Another strand of literature tries to estimate the coefficients of a production function, assuming that error term, or the unexplained part, measures TFP. The most important problem is then to deal with the following endogeneity problem: firms might take their input decisions according to what they know about their productivity levels (unobserved to the researcher). A standard methodology in this literature uses control functions to deal with this (Olley and Pakes, 1996, henceforth OP). OP show that the more productive firm will invest more and therefore, to eliminate the endogeneity problem, the investment function can be inverted, so that productivity can be written as a nonparametric function of investment and capital to proxy for the contributions of TFP. Their approach has been criticized subsequently by Levinsohn and Petrin (2003, henceforth LP) and Ackerberg, Caves and Frazier (2007, henceforth ACF), who have offered alternative non parametric approaches to deal with the endogeneity problem.
We plan to contribute to the existing debate in a few dimensions:
- Productivity and Pricing Decisions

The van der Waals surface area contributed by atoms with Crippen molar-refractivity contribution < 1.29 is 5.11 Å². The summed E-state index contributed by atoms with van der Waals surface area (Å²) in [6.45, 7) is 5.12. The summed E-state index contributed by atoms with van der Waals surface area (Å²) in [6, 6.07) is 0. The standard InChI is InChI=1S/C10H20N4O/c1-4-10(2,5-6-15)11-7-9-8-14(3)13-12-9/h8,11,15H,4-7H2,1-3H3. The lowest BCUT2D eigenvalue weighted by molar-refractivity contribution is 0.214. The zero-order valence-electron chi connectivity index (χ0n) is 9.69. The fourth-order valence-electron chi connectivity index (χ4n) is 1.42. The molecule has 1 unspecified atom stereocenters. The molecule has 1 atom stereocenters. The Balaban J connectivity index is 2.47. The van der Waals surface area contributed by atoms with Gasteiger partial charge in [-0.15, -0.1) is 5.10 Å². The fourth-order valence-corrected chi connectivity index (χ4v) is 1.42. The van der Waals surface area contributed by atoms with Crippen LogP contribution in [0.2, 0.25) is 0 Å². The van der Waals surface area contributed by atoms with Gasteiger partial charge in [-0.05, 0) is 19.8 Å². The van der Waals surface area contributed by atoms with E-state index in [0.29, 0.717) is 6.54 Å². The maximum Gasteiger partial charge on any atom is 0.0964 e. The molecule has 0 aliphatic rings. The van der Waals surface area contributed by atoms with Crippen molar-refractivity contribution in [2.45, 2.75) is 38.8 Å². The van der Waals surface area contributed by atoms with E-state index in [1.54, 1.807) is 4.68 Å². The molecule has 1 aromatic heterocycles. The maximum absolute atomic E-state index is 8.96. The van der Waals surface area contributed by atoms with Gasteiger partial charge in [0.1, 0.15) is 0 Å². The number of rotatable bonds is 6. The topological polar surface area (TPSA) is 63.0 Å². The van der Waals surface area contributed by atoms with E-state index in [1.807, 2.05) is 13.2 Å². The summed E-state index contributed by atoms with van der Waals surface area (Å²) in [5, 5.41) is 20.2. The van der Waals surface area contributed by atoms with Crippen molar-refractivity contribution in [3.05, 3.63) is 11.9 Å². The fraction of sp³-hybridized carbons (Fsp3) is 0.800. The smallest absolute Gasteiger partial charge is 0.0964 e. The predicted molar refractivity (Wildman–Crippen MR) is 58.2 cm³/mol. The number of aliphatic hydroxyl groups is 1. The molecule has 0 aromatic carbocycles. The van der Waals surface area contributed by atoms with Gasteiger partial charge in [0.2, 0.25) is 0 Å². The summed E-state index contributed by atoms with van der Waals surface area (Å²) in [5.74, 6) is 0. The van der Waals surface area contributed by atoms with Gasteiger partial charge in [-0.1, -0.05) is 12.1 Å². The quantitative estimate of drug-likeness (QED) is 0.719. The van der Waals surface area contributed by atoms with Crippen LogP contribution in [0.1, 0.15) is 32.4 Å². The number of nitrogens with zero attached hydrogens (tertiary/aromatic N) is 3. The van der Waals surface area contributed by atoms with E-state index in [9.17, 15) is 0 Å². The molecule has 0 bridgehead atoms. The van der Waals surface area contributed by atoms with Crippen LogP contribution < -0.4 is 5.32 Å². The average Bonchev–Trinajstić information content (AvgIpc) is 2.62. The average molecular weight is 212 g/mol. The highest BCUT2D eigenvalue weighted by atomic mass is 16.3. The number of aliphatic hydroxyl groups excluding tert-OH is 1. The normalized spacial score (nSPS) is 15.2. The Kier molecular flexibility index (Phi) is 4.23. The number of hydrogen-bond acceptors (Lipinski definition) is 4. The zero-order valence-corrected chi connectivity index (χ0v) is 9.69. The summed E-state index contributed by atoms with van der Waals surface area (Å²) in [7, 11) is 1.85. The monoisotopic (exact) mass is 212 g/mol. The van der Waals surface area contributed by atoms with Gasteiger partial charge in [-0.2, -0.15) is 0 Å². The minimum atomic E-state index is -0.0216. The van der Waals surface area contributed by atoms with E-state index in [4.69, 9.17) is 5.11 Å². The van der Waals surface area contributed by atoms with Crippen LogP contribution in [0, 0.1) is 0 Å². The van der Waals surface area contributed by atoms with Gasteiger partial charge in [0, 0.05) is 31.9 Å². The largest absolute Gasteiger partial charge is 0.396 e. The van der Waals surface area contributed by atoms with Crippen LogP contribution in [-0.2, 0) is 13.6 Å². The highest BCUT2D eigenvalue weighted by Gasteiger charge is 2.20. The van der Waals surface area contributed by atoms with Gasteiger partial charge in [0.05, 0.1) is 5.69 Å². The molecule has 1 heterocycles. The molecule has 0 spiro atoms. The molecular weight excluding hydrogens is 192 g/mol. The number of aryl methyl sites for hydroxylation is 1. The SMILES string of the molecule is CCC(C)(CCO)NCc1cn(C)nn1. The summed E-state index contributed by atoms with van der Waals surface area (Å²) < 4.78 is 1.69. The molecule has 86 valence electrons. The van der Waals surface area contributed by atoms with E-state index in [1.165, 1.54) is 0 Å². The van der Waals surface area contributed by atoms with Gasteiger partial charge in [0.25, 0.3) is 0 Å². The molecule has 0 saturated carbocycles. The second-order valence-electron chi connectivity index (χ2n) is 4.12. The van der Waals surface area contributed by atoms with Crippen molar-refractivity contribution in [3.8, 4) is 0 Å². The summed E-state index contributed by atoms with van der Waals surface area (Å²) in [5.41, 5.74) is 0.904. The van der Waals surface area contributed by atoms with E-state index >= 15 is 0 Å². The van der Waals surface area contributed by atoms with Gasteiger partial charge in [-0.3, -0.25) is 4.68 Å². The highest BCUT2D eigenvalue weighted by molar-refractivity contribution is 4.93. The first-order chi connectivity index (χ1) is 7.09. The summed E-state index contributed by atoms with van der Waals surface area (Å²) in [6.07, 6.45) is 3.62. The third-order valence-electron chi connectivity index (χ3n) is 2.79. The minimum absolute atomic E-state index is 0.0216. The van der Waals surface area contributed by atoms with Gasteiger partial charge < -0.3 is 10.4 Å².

In the literature on the estimation of TFP, one really hard problem to solve is to deal with the fact that firms charge different prices and have different markups. A similar difficulty arises if exporting firms charge different prices abroad. In contrast, when deflating sales with the Producer Price Index (PPI), as is commonly done in empirical work, we explicitly consider only the average price in the industry and do not consider pricing heterogeneity within the industry. This introduces a bias in the estimation of TFP. To solve this problem, one would need very precise information about the various products produced by firms, imported and exported, as well as precise information about prices and quantities of these products, so that we could define the evolution of prices at the firm level. Recent papers have suggested a similar approach (e.g. De Loecker, 2007; Foster, Haltiwanger and Syverson, 2007; Jaumandreu and Mairesse, 2007). As we discuss below, recent Danish datasets provide that information. The project would contribute to the literature thanks to the richness of the data.